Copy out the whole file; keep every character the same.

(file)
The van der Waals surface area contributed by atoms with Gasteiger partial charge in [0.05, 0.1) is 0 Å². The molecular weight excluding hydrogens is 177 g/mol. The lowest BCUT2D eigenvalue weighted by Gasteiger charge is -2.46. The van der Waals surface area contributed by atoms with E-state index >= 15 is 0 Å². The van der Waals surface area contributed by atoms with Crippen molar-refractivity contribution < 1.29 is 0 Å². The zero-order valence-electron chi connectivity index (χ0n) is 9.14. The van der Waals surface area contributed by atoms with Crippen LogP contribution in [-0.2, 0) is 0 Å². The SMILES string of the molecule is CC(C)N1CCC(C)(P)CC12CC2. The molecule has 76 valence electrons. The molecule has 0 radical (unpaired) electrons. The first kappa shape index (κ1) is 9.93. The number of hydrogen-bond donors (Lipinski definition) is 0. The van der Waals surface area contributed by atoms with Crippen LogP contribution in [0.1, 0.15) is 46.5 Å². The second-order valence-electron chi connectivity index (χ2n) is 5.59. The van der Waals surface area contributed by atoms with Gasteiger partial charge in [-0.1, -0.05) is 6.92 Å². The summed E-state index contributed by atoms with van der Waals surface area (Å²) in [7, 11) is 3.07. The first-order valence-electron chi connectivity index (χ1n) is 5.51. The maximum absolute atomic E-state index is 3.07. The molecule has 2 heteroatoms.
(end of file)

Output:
The van der Waals surface area contributed by atoms with Gasteiger partial charge in [0.05, 0.1) is 0 Å². The molecular weight excluding hydrogens is 177 g/mol. The lowest BCUT2D eigenvalue weighted by Gasteiger charge is -2.46. The van der Waals surface area contributed by atoms with E-state index >= 15 is 0 Å². The van der Waals surface area contributed by atoms with Crippen molar-refractivity contribution < 1.29 is 0 Å². The zero-order valence-electron chi connectivity index (χ0n) is 9.14. The van der Waals surface area contributed by atoms with Crippen LogP contribution in [-0.2, 0) is 0 Å². The SMILES string of the molecule is CC(C)N1CCC(C)(P)CC12CC2. The molecule has 76 valence electrons. The molecule has 0 radical (unpaired) electrons. The first kappa shape index (κ1) is 9.93. The number of hydrogen-bond donors (Lipinski definition) is 0. The van der Waals surface area contributed by atoms with Crippen LogP contribution in [0.1, 0.15) is 46.5 Å². The second-order valence-electron chi connectivity index (χ2n) is 5.59. The van der Waals surface area contributed by atoms with Gasteiger partial charge in [-0.1, -0.05) is 6.92 Å². The summed E-state index contributed by atoms with van der Waals surface area (Å²) in [7, 11) is 3.07. The first-order valence-electron chi connectivity index (χ1n) is 5.51. The maximum absolute atomic E-state index is 3.07. The molecule has 2 heteroatoms.